A340: not bad for something that didn’t work

The world’s august body of visceral Airbus-haters (and some more considered souls) is already queuing up to dance on the grave of the A340. Four engines just aren’t necessary, they say, we always told you so.

Well, unfortunately for Boeing’s sales team, some very sophisticated airline purchasing execs were a long time learning how ‘wrong’ they were. While they were absorbing this apparently obvious point, Airbus was shifting just shy of 400 of the type and another 500 A330s. How many of the A330s would they have sold anyway – hard to tell, but a good deal fewer I think.

The -500 really has turned out to be a step too far, but the same doubts surround Boeing’s investment in the ultra-long range niche – and if anything deserved to be called a ‘niche’ then this is it. For both of them, in the game they’re in, it just comes with the territory.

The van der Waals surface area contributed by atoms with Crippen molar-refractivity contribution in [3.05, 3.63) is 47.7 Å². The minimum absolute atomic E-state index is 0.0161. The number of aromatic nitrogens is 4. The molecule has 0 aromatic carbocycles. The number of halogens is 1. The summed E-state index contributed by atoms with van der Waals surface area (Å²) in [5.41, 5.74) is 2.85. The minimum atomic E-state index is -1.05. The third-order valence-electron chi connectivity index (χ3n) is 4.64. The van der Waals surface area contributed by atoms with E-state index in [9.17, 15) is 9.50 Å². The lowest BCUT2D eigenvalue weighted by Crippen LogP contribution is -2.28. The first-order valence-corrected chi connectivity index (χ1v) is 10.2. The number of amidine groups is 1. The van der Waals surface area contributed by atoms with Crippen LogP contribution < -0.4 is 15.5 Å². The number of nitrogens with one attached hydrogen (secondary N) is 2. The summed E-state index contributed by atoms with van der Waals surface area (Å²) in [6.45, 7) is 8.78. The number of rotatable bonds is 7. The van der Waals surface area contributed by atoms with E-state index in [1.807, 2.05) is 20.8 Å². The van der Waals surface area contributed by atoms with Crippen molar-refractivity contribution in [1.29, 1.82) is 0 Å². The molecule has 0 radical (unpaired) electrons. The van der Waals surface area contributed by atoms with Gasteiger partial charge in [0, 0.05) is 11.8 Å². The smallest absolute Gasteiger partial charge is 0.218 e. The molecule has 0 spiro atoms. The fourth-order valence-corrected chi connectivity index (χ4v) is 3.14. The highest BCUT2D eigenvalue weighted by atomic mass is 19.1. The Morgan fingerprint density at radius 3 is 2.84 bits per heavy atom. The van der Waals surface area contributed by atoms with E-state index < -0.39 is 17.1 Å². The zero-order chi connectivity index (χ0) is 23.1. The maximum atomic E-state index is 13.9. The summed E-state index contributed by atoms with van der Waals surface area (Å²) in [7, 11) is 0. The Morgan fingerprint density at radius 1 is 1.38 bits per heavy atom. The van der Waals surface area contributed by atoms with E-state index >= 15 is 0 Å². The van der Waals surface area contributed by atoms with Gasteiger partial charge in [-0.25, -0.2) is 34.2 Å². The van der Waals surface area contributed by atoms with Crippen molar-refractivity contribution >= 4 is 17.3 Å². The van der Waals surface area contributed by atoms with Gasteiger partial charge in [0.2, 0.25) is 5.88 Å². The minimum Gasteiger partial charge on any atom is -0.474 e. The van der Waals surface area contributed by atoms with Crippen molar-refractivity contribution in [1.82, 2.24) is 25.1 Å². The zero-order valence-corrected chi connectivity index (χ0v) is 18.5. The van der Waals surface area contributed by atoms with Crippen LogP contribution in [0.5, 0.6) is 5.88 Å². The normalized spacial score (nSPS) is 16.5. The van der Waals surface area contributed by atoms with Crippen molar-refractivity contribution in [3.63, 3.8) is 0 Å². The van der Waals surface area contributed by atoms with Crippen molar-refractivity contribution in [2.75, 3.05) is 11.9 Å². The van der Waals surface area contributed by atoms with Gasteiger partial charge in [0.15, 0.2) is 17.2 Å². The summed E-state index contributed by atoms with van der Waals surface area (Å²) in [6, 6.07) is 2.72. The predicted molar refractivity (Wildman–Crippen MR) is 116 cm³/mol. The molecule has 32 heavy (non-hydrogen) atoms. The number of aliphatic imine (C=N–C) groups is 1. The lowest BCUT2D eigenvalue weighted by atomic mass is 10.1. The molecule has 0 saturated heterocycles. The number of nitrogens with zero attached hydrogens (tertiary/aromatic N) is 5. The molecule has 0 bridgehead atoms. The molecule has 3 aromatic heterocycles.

Anyone who thinks the four-engined idea was misguided either didn’t live through the ETOPS debates of the last decade or has a short memory. Airlines and their staff at that time were quite understandably ambivalent about the assurances of the ETOPS gurus. And that was for fear of ending up in the ocean – not the much greater risk of making an unscheduled visit to Siberia with 300 passengers in an aluminium tube.

The fact is that the ETOPS debate will never be settled. If just one aircraft is lost mid-ocean because of consecutive engine failures (or conceivably concurrent engine failures) then what will that do to the market? I don’t know, but if and when Airbus ends A340 production I bet they’ll keep the CADCAM files nice and safe somewhere. You know, just in case…


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